I heard my master ‘Ali al-Khawwas (may Allah have mercy upon him) say, “The Friends of Allah [Awliya’ Allah] are more concerned for the servants than the servants are for themselves. That is because the Friends of Allah prevent them from base desires that would diminish their spiritual station….
Know this and act upon it, and Allah will see to your guidance. “And Allah turns to the righteous!” [Quran 7:196]
Al-Bukhari, Muslim, and others narrated that Allah’s Messenger (Allah bless him and give him peace) said, “Allah—the Exalted and Sublime—says, ‘Every good deed of the son of Adam is for himself, except fasting, for fasting is Mine and it is I who give reward for it.’ Fasting is a shield, so if one of you fasts, let him abstain from sexual intercourse and impudent acts. And if someone insults him or fights him, let him say, ‘I am fasting.’ By the One in Whose Hand is Muhammad’s soul, the odor of the fasting person’s mouth is finer in the sight of Allah than the fragrance of musk. The fasting person has two delights to joy him: when he breaks his fast he is joyful with his meal, and when he meets his Lord he is joyful with his fast.”
In Muslim’s narration it says, “Every good deed of the son of Adam is multiplied in reward ten times its like, up to seven hundred times. Allah Most High says, ‘Except for fasting, for it is Mine and it is I who give reward for it. He gives up his desires and food for My sake. . .’”
In the narration of Malik, Abu Dawud, and al-Tirmidhi it says, “And he will rejoice when he meets Allah—the Exalted and Sublime—and He rewards him. . .”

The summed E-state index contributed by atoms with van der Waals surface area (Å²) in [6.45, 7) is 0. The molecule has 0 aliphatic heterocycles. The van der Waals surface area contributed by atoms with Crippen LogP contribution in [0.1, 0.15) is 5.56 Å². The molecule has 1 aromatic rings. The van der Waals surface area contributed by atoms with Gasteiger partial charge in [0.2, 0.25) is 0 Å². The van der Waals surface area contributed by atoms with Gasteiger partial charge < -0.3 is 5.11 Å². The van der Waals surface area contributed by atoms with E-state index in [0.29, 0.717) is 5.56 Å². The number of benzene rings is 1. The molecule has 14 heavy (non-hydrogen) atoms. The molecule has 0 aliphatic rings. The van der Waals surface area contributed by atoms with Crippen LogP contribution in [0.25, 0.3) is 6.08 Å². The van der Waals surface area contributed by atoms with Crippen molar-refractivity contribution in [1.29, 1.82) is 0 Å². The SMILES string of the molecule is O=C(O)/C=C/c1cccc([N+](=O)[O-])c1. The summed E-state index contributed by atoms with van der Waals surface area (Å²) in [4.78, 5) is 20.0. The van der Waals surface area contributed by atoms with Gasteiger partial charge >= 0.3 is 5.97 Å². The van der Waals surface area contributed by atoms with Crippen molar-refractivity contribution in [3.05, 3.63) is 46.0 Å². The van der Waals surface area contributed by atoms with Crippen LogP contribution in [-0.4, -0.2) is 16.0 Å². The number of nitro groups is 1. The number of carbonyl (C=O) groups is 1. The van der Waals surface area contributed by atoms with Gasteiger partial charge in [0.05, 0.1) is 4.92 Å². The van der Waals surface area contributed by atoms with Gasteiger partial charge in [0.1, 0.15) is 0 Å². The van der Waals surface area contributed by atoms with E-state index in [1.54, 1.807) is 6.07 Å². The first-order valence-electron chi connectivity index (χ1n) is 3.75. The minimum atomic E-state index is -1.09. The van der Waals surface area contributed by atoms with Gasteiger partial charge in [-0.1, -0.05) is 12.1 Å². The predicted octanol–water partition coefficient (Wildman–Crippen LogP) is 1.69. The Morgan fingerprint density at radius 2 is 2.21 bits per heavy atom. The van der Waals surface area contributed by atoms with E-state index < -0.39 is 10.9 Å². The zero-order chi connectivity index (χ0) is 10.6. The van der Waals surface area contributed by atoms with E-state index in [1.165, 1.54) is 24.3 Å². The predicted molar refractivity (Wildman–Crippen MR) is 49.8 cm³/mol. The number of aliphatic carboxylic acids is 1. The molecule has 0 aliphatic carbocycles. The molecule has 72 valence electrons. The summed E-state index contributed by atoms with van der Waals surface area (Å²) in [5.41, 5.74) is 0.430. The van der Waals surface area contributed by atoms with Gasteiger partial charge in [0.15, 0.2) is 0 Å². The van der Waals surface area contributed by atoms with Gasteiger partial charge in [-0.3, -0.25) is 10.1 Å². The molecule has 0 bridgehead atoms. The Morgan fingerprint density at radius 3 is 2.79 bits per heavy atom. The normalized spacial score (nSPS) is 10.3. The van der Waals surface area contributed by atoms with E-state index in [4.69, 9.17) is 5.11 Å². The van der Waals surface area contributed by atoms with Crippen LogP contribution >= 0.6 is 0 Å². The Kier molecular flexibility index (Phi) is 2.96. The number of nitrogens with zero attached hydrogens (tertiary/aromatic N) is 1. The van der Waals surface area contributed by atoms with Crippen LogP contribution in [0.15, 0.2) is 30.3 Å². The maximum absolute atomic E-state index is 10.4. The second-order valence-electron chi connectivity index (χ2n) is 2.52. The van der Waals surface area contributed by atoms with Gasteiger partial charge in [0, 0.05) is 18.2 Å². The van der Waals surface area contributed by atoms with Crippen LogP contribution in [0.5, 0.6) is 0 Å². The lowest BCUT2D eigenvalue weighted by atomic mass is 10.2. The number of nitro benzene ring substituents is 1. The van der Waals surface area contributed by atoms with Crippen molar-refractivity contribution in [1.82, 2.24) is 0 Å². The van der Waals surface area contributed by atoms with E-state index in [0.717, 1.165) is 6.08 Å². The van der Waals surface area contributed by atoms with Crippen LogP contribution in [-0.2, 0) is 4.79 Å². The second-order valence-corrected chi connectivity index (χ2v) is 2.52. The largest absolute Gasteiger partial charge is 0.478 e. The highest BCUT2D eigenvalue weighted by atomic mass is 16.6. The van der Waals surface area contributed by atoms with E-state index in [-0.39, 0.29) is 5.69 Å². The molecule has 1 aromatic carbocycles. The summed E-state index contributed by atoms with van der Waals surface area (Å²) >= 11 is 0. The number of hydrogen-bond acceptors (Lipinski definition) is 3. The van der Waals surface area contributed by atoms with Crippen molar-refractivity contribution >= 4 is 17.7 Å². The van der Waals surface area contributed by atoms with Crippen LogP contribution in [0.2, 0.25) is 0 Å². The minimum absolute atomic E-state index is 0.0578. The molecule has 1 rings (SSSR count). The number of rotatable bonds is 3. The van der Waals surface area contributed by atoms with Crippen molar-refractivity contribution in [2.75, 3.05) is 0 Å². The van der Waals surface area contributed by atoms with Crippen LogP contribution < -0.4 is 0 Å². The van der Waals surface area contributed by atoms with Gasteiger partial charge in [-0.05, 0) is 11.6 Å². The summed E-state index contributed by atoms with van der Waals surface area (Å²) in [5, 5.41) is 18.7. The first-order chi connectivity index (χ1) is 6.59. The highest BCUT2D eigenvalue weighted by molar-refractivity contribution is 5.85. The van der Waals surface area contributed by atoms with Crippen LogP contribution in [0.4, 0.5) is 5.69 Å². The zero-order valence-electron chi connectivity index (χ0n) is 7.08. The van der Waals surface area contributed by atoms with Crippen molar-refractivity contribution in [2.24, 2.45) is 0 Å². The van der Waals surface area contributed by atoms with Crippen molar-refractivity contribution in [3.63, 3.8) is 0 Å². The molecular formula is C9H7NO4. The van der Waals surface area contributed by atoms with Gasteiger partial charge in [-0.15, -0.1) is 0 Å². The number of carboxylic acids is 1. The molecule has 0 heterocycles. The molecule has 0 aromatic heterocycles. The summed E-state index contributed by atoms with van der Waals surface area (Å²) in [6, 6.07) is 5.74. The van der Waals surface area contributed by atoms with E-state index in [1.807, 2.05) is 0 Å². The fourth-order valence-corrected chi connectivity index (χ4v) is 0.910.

I say: The reason why the fasting person experiences joy in these two things is because man is composed of body and soul, and so the nourishment of the body is food and the nourishment of the soul is in meeting Allah. Allah knows best.
Al-Hafiz al-Mundhiri said:
Concerning the meaning of [the Prophet’s] statement “Fasting is a shield”: the word shield [junna] is that by which a servant shields and covers himself, protecting him from what he fears. . . . The meaning of this hadith, therefore, is that fasting shields and protects one from falling into disobedience. When used unrestrictedly, the word for “sexual intercourse” [rafath] can mean carnal relations or vile deeds. [Here] it means a man speaking to a woman about sexual matters. Many scholars say that [rafath] in this hadith refers to vile and ugly speech. . .
Al-Tabarani and al-Bayhaqi narrated in a raised [marfu’] tradition: “Fasting is for Allah, the Exalted and Sublime. None know the reward in store for the one who fasts save Allah, the Exalted and Sublime.”